UPDATED MARCH 23: POLLITT RESPONDS, HISTORIANN RETRACTS SNARKY BITS
Via TalkLeft, we learn that Katha Pollitt is (once again) shocked, shocked to find there’s sexism at the house organ of the so-called American “Left,” The Nation magazine!
It’s been a long time since anyone seriously maintained that women in power, simply by virtue of their gender, are reliably less warlike than men—how could they be, given that men set up and control the system through which those women must rise? But apparently Nation blogger Robert Dreyfuss has just noticed this fact.
In a post entitled “Obama’s Women Advisers Pushed War Against Libya” (originally titled “Obama’s Women” tout court) he’s shocked-shocked-shocked that UN Ambassador Susan Rice, human-rights adviser Samantha Power and Secretary of State Hillary Clinton were keen on intervening militarily in Libya. The piece is dotted with arch and sexist language—the advisers are a “troika,” a “trio” who “rode roughshod over the realists in the administration” (all men) and “pushed Obama to war.” Now it’s up to the henpecked President to “reign (sic) in his warrior women.” Interestingly, the same trope—ballbreaking women ganging up on a weak president—is all over the rightwing blogosphere.
. . . . . . . .
[C]an you imagine a piece in The Nation titled “Black President Opts for Bombs” or “Qaddafi, a Man, Threatens to Massacre Rebels, Most of Whom Are Also Men”?
Misogyny—it’s the last acceptable prejudice of the left.
Yeah, you tell them, Katha! (Only, did you sleep through all of the coverage your rag and its contributors provided of the 2008 Democratic primary? And all of those stereotypes about what a horrible nut-crusher Clinton is, and what a horrible, bloodthirsty monster she is for voting for the 2002 AUMF? I guess what I’m saying is that some of us were pointing this out more than three years ago, and some of us remember.)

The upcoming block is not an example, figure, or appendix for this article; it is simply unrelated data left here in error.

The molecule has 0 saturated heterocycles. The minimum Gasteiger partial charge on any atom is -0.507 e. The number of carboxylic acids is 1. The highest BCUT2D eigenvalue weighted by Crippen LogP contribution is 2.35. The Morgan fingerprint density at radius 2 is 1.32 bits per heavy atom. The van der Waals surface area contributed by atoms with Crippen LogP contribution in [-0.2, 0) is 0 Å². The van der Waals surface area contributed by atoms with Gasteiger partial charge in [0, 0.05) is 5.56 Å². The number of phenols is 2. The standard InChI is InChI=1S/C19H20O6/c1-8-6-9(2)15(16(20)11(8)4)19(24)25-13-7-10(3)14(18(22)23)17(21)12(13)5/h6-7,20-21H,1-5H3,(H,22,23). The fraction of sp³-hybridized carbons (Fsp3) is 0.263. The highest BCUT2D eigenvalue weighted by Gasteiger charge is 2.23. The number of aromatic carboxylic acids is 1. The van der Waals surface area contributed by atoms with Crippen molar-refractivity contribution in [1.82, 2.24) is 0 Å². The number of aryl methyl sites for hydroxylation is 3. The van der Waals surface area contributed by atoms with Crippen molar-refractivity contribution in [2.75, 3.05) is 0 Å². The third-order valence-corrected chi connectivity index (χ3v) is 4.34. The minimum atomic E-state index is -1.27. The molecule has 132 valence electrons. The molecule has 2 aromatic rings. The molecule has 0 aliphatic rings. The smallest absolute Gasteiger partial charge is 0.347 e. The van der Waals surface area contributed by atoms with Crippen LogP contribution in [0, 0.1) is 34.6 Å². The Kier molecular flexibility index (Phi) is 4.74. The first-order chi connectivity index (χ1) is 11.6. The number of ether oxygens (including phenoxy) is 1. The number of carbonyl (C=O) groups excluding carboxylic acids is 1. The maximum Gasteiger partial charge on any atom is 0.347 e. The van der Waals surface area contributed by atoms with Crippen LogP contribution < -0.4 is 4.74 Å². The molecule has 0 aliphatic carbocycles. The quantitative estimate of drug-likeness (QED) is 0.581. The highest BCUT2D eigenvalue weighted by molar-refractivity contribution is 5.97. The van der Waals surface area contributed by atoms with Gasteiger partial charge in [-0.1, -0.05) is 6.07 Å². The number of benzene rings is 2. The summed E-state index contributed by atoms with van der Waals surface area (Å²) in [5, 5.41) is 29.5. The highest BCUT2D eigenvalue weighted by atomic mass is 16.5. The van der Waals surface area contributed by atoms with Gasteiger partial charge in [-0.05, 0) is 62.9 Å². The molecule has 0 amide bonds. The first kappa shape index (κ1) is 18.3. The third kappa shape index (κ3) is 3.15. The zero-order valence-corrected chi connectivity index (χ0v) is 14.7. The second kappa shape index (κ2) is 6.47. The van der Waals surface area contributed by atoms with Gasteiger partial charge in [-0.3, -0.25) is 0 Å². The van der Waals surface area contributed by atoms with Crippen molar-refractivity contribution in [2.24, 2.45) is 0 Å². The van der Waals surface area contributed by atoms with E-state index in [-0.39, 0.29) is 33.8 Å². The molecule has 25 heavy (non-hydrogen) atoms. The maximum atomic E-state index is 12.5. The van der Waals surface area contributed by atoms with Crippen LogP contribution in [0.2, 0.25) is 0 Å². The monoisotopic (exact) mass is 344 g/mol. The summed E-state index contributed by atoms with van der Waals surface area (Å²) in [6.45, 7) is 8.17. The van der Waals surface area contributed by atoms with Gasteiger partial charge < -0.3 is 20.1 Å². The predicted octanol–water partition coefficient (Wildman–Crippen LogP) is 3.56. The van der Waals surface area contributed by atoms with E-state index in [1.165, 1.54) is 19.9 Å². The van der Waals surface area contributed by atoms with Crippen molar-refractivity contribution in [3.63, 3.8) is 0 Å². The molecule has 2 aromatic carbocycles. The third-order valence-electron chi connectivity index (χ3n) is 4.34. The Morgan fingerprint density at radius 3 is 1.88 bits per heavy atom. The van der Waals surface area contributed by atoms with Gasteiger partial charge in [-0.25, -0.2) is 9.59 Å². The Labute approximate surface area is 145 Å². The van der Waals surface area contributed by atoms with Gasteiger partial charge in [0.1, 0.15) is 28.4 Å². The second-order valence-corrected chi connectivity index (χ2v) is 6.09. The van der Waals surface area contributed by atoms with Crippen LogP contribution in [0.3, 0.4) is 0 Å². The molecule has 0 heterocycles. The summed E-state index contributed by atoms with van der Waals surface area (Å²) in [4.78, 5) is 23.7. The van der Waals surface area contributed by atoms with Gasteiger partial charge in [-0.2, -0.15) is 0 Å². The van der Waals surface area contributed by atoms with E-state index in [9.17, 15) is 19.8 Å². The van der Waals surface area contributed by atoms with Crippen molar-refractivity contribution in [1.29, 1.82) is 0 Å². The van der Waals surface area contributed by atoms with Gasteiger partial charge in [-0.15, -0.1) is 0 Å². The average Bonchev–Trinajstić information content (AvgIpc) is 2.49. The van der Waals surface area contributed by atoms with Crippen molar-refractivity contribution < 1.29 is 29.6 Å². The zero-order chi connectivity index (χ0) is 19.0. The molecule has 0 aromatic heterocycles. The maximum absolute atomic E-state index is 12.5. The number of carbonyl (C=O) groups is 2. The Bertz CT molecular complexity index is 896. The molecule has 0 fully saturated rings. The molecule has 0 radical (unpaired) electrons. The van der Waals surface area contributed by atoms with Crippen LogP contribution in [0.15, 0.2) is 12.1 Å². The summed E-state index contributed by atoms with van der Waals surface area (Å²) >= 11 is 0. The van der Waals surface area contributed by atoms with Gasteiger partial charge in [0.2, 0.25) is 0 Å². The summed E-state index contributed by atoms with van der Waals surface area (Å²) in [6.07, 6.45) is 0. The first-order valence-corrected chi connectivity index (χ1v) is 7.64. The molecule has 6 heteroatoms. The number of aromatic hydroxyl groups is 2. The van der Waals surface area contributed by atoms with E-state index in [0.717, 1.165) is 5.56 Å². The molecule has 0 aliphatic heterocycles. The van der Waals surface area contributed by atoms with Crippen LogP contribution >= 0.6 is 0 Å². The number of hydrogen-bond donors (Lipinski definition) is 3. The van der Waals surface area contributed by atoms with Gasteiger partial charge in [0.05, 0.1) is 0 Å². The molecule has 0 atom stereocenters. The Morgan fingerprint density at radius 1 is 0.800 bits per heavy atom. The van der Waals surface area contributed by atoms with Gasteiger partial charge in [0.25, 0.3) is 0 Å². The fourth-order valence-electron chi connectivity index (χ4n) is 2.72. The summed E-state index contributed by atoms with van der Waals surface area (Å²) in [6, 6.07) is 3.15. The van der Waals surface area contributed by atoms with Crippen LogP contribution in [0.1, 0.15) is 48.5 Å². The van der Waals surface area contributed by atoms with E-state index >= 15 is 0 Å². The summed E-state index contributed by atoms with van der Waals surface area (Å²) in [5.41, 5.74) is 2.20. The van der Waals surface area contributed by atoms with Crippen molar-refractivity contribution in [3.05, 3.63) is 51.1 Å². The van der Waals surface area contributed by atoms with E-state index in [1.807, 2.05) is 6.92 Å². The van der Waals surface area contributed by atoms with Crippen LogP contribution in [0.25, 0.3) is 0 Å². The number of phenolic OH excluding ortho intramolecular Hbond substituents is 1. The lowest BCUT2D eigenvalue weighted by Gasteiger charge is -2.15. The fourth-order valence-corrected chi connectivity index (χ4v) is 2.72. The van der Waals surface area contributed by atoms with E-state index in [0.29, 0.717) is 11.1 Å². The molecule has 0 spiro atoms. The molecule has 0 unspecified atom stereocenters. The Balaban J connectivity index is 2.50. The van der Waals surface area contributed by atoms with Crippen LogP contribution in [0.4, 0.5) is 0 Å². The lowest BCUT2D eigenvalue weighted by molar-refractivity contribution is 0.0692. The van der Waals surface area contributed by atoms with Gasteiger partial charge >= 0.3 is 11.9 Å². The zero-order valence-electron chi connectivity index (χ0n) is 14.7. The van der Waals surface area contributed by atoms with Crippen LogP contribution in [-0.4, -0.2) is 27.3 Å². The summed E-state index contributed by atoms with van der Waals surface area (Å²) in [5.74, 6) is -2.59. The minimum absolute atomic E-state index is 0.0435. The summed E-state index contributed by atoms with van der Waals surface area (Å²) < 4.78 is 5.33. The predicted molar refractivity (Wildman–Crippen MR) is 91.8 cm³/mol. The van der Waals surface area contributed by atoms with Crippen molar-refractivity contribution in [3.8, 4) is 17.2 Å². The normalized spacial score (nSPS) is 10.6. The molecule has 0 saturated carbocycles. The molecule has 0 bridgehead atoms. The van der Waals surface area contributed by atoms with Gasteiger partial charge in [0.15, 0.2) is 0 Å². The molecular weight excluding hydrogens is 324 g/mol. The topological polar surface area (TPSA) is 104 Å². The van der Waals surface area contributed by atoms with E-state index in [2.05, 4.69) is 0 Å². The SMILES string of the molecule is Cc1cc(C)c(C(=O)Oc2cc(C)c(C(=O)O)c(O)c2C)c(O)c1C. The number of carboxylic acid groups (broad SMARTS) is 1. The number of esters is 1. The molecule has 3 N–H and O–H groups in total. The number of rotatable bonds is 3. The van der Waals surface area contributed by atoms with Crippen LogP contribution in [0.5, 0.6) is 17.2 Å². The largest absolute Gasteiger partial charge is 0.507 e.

I’m still glad I supported Obama over Hillary Clinton. If Hillary had won the election, every single day would be a festival of misogyny. We would hear constantly about her voice, her laugh, her wrinkles, her marriage and what a heartless, evil bitch she is for doing something–whatever!–men have done since the Stone Age. Each week would bring its quotient of pieces by fancy women writers explaining why they were right not to have liked her in the first place.Liberal pundits would blame her for discouraging the armies of hope and change, for bringing back the same-old same-old cronies and advisers, for letting healthcare reform get bogged down in inside deals, for failing to get out of Iraq and Afghanistan–which would be attributed to her being a woman and needing to show toughness–for cozying up to Wall Street, deferring to the Republicans and ignoring the cries of the people. In other words, for doing pretty much what Obama is doing. This way I get to think, Whew, at least you can’t blame this on a woman.
It looks like several of your dear colleagues on the “Left” have found a way to blame a woman anyway! Cherchez la femme, toujours mes amies, cherchez les femmes.
What do you think, friends: is Pollitt suffering from Stockholm Syndrome? (She is something of a captive–it ain’t easy for feminist writers to make an honest living by their writing any more (and it probably never was), and I don’t hear mainstream rags like The Atlantic, The New Yorker, or The New York Review of Books clamoring to publish a biweekly witty feminist column. Maybe try Newsweek now that La Divine Tina edits it? Because I’d advise her to start a blog if it could pay the bills, but alas.) Although I usually like Pollitt’s work–brain farts like the comments from last February above aside–it seems like captivity is taking its toll. I don’t think the boys read her work or care about it, because despite her senority her work certainly doesn’t change the tenor of the coverage over at The Nation.
UPDATE, MARCH 23: See Pollitt’s responses in the comments below, in which she reminds me of the columns and blog posts she wrote about the sexism displayed during the 2008 Democratic Primary. It was hyperbolic and unfair of me to wonder if she had “sle[pt] through” the primary, because she wrote about the coverage of Clinton and was particularly critical of the sexism on the left and in the pages of The Nation. I appreciate that she took the time to correct me and to engage in the conversation below.